REDEMPTION GRACE PERIOD (RGP): After a domain name has been through the EXPIRED status it falls into RGP where is remains for 30 days. This period is ICANN mandated and cannot be shortened. Once a domain name falls into RGP it becomes much more expensive to retrieve and renew. Expect to spend upwards of $160US and as much as a week to “redeem” a domain name that has fallen into RGP.
PENDING DELETE: After the RGP a domain enters the PENDING DELETE status and cannot be renewed or redeemed. Domain names are PENDING DELETE for 5 days. After five days the domain name will be released to the public and anyone can register the name. You may be able to wait and register it upon release. Be aware that if your domain name is popular it may be snapped up by one of the many “back-order” companies like SnapNames.com. You are free to use such services to attempt to recapture your domain name as well.
Please bear in mind – the company you’re with, the registrar, might operate under different timings. Be sure to check out their FAQs, check in the settings area or ask the question via the support systems.
How to prevent your domain expiring
After reading all this, I’m sure you’ll be pleased to know there’s something you can do to stop your domain expiring.
Actually, there’s two things.
One: Renew your domain name for longer than the minimum period. Try five years. Or ten.
Two: Use the automatic renewal option provided by many registrars. This is the perfect solution if you don’t want to register your domains for a longer time. The biggest issue comes from renewing domains you don’t want or need.
You might have tried launching a blog about a new hobby, which ultimately failed or you’re no longer interested in. Automatically renewing, in this case, is stupid.
For your main business domain, you should definitely set up the automatic renewal feature. It will put your mind at ease and ensure your website and blog is always online.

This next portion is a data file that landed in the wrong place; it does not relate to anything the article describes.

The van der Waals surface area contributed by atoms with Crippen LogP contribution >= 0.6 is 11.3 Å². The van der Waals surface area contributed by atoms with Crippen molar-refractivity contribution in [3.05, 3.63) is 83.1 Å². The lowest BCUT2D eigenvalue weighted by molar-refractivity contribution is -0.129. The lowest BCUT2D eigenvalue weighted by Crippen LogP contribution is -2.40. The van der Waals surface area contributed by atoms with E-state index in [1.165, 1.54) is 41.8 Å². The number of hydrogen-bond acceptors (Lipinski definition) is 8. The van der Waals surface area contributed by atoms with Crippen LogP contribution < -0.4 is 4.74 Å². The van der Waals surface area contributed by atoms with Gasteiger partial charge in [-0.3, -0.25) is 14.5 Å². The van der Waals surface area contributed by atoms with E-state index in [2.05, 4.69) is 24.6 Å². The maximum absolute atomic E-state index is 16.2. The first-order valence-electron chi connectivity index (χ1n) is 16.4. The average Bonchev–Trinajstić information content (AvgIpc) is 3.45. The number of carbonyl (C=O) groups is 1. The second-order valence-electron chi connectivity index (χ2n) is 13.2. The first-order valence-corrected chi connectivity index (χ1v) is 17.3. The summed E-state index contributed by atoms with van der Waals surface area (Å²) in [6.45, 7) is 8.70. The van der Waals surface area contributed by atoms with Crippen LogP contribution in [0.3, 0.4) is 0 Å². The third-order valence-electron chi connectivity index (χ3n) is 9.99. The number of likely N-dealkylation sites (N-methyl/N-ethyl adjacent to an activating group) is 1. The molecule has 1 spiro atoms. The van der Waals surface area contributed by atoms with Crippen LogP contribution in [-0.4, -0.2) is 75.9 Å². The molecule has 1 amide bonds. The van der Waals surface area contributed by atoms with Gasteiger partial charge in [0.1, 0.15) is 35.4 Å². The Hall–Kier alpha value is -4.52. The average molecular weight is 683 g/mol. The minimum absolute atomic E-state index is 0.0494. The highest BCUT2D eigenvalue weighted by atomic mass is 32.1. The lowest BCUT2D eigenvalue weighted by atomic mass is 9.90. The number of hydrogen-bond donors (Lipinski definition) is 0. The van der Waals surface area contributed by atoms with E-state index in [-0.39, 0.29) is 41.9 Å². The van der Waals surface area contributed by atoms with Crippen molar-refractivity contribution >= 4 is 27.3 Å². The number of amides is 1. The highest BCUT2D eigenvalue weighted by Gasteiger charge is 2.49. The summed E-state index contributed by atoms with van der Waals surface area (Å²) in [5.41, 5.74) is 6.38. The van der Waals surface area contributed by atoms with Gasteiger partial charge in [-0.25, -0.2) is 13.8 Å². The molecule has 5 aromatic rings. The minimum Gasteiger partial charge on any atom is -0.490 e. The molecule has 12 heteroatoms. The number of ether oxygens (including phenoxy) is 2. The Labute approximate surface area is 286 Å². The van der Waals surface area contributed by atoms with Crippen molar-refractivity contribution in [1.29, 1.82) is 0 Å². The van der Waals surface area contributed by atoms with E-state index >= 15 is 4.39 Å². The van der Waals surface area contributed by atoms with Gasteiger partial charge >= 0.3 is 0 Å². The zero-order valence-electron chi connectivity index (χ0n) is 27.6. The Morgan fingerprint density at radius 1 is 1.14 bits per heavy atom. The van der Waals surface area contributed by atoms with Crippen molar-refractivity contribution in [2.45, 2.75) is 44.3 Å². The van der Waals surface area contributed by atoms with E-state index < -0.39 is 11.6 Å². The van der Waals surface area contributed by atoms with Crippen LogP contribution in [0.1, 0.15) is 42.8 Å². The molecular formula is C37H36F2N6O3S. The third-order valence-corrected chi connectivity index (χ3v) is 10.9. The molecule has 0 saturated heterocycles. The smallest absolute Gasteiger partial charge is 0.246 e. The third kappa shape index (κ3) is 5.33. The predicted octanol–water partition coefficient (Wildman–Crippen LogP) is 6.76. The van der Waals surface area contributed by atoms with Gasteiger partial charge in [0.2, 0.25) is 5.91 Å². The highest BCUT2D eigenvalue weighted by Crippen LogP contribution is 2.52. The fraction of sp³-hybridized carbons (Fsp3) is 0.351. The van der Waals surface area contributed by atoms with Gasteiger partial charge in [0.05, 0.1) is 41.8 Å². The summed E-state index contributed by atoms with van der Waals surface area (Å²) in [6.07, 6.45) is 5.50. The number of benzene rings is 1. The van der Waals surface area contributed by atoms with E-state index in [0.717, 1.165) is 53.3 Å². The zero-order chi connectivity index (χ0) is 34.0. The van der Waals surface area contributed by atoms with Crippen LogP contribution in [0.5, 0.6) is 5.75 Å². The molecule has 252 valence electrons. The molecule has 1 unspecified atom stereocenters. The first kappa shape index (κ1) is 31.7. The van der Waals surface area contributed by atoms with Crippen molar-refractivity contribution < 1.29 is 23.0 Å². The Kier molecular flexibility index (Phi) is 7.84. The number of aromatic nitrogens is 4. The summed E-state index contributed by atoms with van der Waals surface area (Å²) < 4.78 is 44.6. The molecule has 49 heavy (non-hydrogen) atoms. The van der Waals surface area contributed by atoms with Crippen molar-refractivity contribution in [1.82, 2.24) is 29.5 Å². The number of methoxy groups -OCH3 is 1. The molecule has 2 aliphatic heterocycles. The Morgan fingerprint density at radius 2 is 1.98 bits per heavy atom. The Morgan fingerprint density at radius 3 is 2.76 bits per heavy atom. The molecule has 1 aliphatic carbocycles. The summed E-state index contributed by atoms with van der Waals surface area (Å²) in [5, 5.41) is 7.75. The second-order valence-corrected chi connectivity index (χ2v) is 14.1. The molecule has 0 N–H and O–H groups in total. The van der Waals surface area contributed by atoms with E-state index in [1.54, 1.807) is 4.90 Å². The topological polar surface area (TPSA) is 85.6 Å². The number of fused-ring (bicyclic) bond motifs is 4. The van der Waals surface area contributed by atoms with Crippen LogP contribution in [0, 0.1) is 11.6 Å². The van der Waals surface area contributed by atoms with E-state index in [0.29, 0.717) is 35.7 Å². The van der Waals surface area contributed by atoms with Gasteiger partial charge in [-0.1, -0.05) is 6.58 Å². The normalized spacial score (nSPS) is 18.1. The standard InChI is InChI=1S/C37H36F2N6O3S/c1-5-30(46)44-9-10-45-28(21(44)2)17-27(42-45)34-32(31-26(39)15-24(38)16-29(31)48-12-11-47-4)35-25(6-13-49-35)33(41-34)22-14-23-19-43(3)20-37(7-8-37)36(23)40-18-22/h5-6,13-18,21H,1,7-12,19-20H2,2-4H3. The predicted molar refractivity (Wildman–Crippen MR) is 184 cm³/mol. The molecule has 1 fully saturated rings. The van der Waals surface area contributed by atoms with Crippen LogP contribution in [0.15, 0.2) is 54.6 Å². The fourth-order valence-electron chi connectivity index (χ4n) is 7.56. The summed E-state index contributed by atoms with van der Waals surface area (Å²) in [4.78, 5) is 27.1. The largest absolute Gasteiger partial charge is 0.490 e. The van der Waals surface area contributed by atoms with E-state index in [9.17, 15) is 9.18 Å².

For extra security, register with a site like Uptime Robot. It sends you an email when your site goes does down. When you get a “your website is down” message and don’t get a “your website is up” message a few minutes later, it could be because your domain expired.
Check your renewal date
If you don’t know the renewal date, go check it now. The information you need is inside your registrar/hosting account.
Make a note of the date and set a reminder in your calendar.
While you’re checking, and if you like the automatic renewal idea, see if it’s available and activate it.
With a bit of foresight and planning, you will never find yourself in the terrible situation outlined in this post, and if you do, I hate to say it, you only have yourself to blame.
If you choose to not renew for a longer time or set up the automatic renewal function, watch out for the email letting you know your domain is due to expire. Most companies send them.
Also, make sure you use an email address you always have access to and you regularly use. These are the kind of emails you don’t want to miss. And when you get it, act upon it before it’s too late.
It’s your turn now…has this happened to you? What did you do to fix the situation?